|Professor Martin Utley||Dr Christina Pagel||Professor Steve Gallivan|
|Dr Christos Vasilakis||Dr Sonya Crowe||Professor Tom Treasure|
Director of the unit, Martin joined CORU in 1996 having gained a PhD in high-energy physics. Martin has experience of working on a wide variety of problems in health and health care, spanning many clinical areas. Actively involved in all of CORU's current research, he is committed to assisting those planning, delivering or evaluating health services by developing, adapting and applying operational research techniques. Martin also acts as scientific advisor to the National Confidential Enquiry into Patient Outcome and Death (NCEPOD) and is editor of the journal Operations Research for Health Care.
Christos has qualifications in operational research and computer science and has more than ten years of experience as a researcher in health systems. After a number of years lecturing at another London university and having spent a year in Vancouver as a post-doctoral fellow, Christos joined CORU in 2007 as a Principal Research Fellow. He has worked on projects related to hospital acquired infections and how best to involve clinicians in the development of simulation models.
Christina has a background in both mathematics and physics, gaining her PhD in space physics. After 3 years as a post-doctoral physicist in Boston, she decided to make the transition into operational research applied to health care and joined CORU in 2005. In 2008, Christina was promoted to the position of Senior Research Fellow and in 2013 became a lecturer in Operational Research as a joint post between CORU and the UCL Department of Applied Health Research. She has worked on a variety of projects including: capacity planning in both community and secondary care settings, risk models for surgical outcomes, modelling to inform decisions on the national immunisation programme, trial analysis, modelling to inform decisions about interventions in Asia and Africa to help maternal and child health and service improvement projects within hospitals. She is currently working on projects relating to congenital heart disease in children, paediatric intensive care and analyses to support hospital-led improvement projects.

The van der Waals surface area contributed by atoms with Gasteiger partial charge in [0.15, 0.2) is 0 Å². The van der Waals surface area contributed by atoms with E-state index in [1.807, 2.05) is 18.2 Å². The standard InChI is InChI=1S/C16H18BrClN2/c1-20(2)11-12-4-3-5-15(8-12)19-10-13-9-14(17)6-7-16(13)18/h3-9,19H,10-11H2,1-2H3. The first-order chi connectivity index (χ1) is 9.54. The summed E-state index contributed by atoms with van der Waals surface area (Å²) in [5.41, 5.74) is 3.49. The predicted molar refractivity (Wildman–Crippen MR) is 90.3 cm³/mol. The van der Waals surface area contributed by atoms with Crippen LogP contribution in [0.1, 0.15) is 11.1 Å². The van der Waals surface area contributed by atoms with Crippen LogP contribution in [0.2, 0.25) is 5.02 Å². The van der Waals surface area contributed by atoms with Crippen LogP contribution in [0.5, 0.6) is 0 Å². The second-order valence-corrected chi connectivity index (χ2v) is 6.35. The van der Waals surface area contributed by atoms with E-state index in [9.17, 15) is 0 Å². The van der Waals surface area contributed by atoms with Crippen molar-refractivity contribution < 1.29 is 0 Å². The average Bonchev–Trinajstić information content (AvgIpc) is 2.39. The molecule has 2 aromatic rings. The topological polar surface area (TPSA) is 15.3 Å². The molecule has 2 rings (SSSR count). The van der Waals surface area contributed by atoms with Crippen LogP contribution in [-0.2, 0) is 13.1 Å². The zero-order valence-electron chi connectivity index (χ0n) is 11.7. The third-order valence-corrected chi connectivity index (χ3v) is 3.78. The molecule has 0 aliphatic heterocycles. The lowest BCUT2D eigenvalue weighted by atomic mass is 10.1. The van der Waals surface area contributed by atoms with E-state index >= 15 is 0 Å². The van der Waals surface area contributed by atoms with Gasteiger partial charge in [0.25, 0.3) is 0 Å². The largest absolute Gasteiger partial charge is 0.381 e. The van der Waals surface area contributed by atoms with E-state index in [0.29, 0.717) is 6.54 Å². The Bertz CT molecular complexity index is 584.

Sonya has a background in physics, gaining her PhD in experimental condensed matter physics in 2005. Before joining CORU, she worked for the Government Operational Research Service as a senior OR analyst at the Department of Health. Since joining CORU in 2009, she has worked on projects relating to a variety of areas, including: health protection policy, clinical risk models, the use of bridging technologies within child heart transplant programmes, newborn care practices in rural south east Asia and malnutrition prevalence estimates. She is now a Health Foundation Improvement Science Fellow, using OR to explore ways of improving outcomes for infants once they’ve returned home after cardiac surgery. During the fellowship, Sonya will be studying the role that OR plays in the complex decision-making process of designing a better service.
Steve has been active in operational research for over 30 years and served as Director of CORU between 1995 and 2007, devoting his time since then to a variety of research projects. With a PhD in pure mathematics, he started his OR career in traffic engineering before transferring his skills to health. He has over 200 publications and is always looking for new ways of using mathematics in useful applications. In 2009, Steve was awarded the Harold Lardner prize by the Canadian Operational Research Society.
Tom joined CORU following a long and successful career as a cardio-thoracic surgeon, during which he collaborated with CORU on research of mutual interest. In his honorary role, Tom contributes his considerable knowledge and clinical experience to ongoing projects concerning outcomes following surgery and hospital acquired infections, as well as conducting his own research regarding the evidence base for thoracic surgery.
With an academic background in mathematics and operational research, Chris spent many years at CORU working on a variety of projects. Now leading a team within the surveillance division of the Care Quality Commission, Chris retains active research links with CORU in areas of mutual interest and is an Honorary Senior Research Fellow within the unit.